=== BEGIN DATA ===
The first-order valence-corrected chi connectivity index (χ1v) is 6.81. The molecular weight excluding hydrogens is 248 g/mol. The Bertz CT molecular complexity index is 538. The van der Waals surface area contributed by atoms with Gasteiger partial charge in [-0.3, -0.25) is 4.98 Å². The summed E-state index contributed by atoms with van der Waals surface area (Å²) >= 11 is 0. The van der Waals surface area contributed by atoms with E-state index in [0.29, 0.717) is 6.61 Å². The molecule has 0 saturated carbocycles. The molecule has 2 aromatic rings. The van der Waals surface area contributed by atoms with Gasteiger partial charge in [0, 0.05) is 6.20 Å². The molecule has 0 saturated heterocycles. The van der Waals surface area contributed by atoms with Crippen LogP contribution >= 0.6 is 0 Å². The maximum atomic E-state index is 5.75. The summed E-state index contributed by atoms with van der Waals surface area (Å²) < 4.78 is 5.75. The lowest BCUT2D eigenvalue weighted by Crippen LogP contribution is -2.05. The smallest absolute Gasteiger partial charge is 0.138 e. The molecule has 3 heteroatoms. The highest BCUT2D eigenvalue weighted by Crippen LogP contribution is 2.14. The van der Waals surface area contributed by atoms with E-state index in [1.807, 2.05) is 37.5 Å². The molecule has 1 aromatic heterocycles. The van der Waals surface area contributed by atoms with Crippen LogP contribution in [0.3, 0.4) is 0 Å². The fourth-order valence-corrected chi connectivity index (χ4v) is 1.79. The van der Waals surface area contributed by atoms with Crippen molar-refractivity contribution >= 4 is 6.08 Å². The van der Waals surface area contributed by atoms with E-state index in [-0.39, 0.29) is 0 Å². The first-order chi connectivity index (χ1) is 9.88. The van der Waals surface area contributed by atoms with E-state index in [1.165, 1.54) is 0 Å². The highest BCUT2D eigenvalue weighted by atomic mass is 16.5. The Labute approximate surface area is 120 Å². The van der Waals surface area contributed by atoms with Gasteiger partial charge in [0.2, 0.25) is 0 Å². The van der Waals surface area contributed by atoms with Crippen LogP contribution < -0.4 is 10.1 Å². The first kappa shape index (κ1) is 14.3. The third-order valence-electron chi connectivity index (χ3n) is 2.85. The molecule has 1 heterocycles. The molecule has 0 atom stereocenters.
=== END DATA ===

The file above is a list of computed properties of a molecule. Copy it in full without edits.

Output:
The first-order valence-corrected chi connectivity index (χ1v) is 6.81. The molecular weight excluding hydrogens is 248 g/mol. The Bertz CT molecular complexity index is 538. The van der Waals surface area contributed by atoms with Gasteiger partial charge in [-0.3, -0.25) is 4.98 Å². The summed E-state index contributed by atoms with van der Waals surface area (Å²) >= 11 is 0. The van der Waals surface area contributed by atoms with E-state index in [0.29, 0.717) is 6.61 Å². The molecule has 0 saturated carbocycles. The molecule has 2 aromatic rings. The van der Waals surface area contributed by atoms with Gasteiger partial charge in [0, 0.05) is 6.20 Å². The molecule has 0 saturated heterocycles. The van der Waals surface area contributed by atoms with Crippen LogP contribution >= 0.6 is 0 Å². The maximum atomic E-state index is 5.75. The summed E-state index contributed by atoms with van der Waals surface area (Å²) < 4.78 is 5.75. The lowest BCUT2D eigenvalue weighted by Crippen LogP contribution is -2.05. The smallest absolute Gasteiger partial charge is 0.138 e. The molecule has 3 heteroatoms. The highest BCUT2D eigenvalue weighted by Crippen LogP contribution is 2.14. The van der Waals surface area contributed by atoms with E-state index in [1.807, 2.05) is 37.5 Å². The molecule has 1 aromatic heterocycles. The van der Waals surface area contributed by atoms with Crippen LogP contribution in [0.3, 0.4) is 0 Å². The fourth-order valence-corrected chi connectivity index (χ4v) is 1.79. The van der Waals surface area contributed by atoms with Crippen molar-refractivity contribution >= 4 is 6.08 Å². The van der Waals surface area contributed by atoms with E-state index in [-0.39, 0.29) is 0 Å². The first-order chi connectivity index (χ1) is 9.88. The van der Waals surface area contributed by atoms with E-state index in [1.165, 1.54) is 0 Å². The highest BCUT2D eigenvalue weighted by atomic mass is 16.5. The Labute approximate surface area is 120 Å². The van der Waals surface area contributed by atoms with Gasteiger partial charge in [0.2, 0.25) is 0 Å². The van der Waals surface area contributed by atoms with Crippen LogP contribution < -0.4 is 10.1 Å². The first kappa shape index (κ1) is 14.3. The third-order valence-electron chi connectivity index (χ3n) is 2.85. The molecule has 1 heterocycles. The molecule has 0 atom stereocenters.